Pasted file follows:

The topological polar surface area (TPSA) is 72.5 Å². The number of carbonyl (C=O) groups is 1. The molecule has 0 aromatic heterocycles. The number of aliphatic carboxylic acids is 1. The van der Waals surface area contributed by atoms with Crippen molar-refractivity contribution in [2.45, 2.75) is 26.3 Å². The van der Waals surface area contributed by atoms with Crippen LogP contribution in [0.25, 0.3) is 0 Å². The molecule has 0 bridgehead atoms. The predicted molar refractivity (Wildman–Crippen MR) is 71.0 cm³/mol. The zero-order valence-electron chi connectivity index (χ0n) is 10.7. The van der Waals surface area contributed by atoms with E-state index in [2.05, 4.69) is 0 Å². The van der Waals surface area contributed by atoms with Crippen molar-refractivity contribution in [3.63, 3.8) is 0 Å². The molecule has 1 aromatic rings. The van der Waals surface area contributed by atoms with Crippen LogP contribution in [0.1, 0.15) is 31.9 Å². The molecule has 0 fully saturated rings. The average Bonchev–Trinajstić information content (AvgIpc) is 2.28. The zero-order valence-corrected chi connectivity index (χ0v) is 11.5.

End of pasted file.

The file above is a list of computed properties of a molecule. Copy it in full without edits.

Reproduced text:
The topological polar surface area (TPSA) is 72.5 Å². The number of carbonyl (C=O) groups is 1. The molecule has 0 aromatic heterocycles. The number of aliphatic carboxylic acids is 1. The van der Waals surface area contributed by atoms with Crippen molar-refractivity contribution in [2.45, 2.75) is 26.3 Å². The van der Waals surface area contributed by atoms with Crippen LogP contribution in [0.25, 0.3) is 0 Å². The molecule has 0 bridgehead atoms. The predicted molar refractivity (Wildman–Crippen MR) is 71.0 cm³/mol. The zero-order valence-electron chi connectivity index (χ0n) is 10.7. The van der Waals surface area contributed by atoms with E-state index in [2.05, 4.69) is 0 Å². The van der Waals surface area contributed by atoms with Crippen molar-refractivity contribution in [3.63, 3.8) is 0 Å². The molecule has 1 aromatic rings. The van der Waals surface area contributed by atoms with Crippen LogP contribution in [0.1, 0.15) is 31.9 Å². The molecule has 0 fully saturated rings. The average Bonchev–Trinajstić information content (AvgIpc) is 2.28. The zero-order valence-corrected chi connectivity index (χ0v) is 11.5.